Determining Bone Bruises of the Knee with Magnetic Resonance Imaging
Bekir Yavuz Uçar*, 1, Serdar Necmioğlu1, Mehmet Bulut1, İbrahim Azboy1, Abdullah Demirtaş1, Hatice Gümüş2
Identifiers and Pagination:Year: 2012
First Page: 464
Last Page: 467
Publisher ID: TOORTHJ-6-464
Article History:Received Date: 6/6/2012
Revision Received Date: 7/10/2012
Acceptance Date: 14/10/2012
Electronic publication date: 2/11/2012
Collection year: 2012
open-access license: This is an open access article licensed under the terms of the Creative Commons Attribution Non-Commercial License (http://creativecommons.org/licenses/by-nc/3.0/) which permits unrestricted, non-commercial use, distribution and reproduction in any medium, provided the work is properly cited.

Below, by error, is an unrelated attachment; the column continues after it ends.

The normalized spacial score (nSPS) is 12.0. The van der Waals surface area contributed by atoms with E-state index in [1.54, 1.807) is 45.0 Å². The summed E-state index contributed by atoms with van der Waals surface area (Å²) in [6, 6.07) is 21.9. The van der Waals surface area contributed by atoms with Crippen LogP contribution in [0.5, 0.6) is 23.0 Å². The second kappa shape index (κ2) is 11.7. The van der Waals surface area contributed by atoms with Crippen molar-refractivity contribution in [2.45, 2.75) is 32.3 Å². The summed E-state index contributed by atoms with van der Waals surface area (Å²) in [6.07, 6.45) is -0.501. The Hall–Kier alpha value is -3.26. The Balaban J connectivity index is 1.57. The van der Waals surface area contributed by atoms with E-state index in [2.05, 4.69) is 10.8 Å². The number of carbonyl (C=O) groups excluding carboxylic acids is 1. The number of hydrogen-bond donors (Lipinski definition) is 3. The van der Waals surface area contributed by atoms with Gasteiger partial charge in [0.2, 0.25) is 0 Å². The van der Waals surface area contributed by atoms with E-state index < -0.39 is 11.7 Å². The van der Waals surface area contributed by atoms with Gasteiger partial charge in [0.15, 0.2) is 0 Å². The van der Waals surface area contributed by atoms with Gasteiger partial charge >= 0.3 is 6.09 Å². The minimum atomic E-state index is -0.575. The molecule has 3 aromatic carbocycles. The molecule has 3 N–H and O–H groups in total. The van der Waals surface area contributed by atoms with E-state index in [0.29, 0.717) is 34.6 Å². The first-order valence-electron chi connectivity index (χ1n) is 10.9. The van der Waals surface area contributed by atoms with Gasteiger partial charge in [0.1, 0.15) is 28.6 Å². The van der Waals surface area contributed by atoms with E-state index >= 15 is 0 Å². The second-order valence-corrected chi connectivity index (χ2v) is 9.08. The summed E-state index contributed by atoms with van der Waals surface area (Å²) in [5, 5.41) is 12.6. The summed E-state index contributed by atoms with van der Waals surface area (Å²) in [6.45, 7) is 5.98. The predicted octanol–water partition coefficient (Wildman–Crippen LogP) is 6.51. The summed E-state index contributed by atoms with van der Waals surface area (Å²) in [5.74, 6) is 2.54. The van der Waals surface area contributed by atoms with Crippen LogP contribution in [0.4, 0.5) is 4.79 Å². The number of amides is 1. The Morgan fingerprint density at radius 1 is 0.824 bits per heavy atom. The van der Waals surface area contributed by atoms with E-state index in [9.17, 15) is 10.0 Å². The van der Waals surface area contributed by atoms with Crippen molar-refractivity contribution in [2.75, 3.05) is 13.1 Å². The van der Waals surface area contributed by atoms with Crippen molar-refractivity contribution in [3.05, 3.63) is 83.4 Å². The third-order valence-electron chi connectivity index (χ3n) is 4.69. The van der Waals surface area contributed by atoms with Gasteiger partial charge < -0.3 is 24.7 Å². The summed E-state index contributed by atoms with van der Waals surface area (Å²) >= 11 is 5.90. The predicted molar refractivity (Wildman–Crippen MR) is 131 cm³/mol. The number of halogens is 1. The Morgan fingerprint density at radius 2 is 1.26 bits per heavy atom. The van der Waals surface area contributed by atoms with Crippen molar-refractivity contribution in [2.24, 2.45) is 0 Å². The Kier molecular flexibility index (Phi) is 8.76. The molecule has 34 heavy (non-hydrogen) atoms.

Injuries that develop secondary to minor traumas and cannot be detected via direct examination methods, but are detected via advanced imaging methods, such as magnetic resonance (MR) imaging, are called occult bone injuries or bone bruises. In such injuries, diagnostic arthroscopy usually does not reveal any pathology. MR imaging methods are quite beneficial for the diagnosis of such clinical conditions, which cause acute pain and restriction of motion. The present study aimed to assess occult bone injuries via MR imaging in patients who presented with minor knee trauma.
Patients and Methods
Twelve patients who presented with minor knee trauma were included in the study. Etiological factors in these patients included walking a long distance, falls, and minor trauma. All patients underwent physical examinations, direct radiological imaging, MR imaging, and diagnostic arthroscopy.
Direct radiographs of the patients showed no pathological fracture. Bone marrow changes detected on the MR images were classified according to Lynch’s classification as Type I lesions in nine patients and Type II lesions in three patients.
We suggest that MR imaging methods should be the gold standard for the diagnosis of minor traumatic bruise injuries of the knee.